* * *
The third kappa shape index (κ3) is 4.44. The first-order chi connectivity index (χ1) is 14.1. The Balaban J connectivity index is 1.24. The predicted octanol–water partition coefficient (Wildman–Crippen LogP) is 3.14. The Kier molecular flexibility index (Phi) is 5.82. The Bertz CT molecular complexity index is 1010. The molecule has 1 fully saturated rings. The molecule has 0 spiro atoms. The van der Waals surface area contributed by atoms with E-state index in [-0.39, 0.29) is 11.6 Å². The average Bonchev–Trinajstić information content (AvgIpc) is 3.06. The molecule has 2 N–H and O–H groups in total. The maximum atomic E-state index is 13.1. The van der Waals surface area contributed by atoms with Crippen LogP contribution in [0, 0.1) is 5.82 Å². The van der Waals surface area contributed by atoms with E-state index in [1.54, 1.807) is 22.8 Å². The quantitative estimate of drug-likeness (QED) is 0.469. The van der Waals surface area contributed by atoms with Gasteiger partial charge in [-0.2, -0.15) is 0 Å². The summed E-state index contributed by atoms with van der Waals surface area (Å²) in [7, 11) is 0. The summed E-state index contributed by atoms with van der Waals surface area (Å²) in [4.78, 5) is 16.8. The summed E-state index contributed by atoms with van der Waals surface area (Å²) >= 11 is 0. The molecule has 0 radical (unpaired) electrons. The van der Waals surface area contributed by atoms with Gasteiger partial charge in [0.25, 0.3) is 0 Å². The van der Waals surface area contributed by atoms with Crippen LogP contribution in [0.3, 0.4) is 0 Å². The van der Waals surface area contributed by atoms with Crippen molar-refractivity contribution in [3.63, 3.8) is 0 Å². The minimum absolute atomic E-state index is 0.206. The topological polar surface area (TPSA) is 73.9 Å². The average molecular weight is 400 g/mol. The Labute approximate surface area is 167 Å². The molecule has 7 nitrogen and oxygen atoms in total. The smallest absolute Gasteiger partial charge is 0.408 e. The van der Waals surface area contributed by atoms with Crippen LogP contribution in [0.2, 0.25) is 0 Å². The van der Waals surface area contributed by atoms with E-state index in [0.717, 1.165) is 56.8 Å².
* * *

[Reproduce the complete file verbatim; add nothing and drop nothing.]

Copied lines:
The third kappa shape index (κ3) is 4.44. The first-order chi connectivity index (χ1) is 14.1. The Balaban J connectivity index is 1.24. The predicted octanol–water partition coefficient (Wildman–Crippen LogP) is 3.14. The Kier molecular flexibility index (Phi) is 5.82. The Bertz CT molecular complexity index is 1010. The molecule has 1 fully saturated rings. The molecule has 0 spiro atoms. The van der Waals surface area contributed by atoms with E-state index in [-0.39, 0.29) is 11.6 Å². The average Bonchev–Trinajstić information content (AvgIpc) is 3.06. The molecule has 2 N–H and O–H groups in total. The maximum atomic E-state index is 13.1. The van der Waals surface area contributed by atoms with Crippen LogP contribution in [0, 0.1) is 5.82 Å². The van der Waals surface area contributed by atoms with E-state index in [1.54, 1.807) is 22.8 Å². The quantitative estimate of drug-likeness (QED) is 0.469. The van der Waals surface area contributed by atoms with Gasteiger partial charge in [-0.2, -0.15) is 0 Å². The summed E-state index contributed by atoms with van der Waals surface area (Å²) in [7, 11) is 0. The summed E-state index contributed by atoms with van der Waals surface area (Å²) in [4.78, 5) is 16.8. The summed E-state index contributed by atoms with van der Waals surface area (Å²) >= 11 is 0. The molecule has 0 radical (unpaired) electrons. The van der Waals surface area contributed by atoms with Gasteiger partial charge in [0.25, 0.3) is 0 Å². The van der Waals surface area contributed by atoms with Crippen LogP contribution in [0.3, 0.4) is 0 Å². The van der Waals surface area contributed by atoms with Crippen molar-refractivity contribution in [3.63, 3.8) is 0 Å². The minimum absolute atomic E-state index is 0.206. The topological polar surface area (TPSA) is 73.9 Å². The average molecular weight is 400 g/mol. The Labute approximate surface area is 167 Å². The molecule has 7 nitrogen and oxygen atoms in total. The smallest absolute Gasteiger partial charge is 0.408 e. The van der Waals surface area contributed by atoms with Crippen LogP contribution in [0.2, 0.25) is 0 Å². The van der Waals surface area contributed by atoms with E-state index in [0.717, 1.165) is 56.8 Å².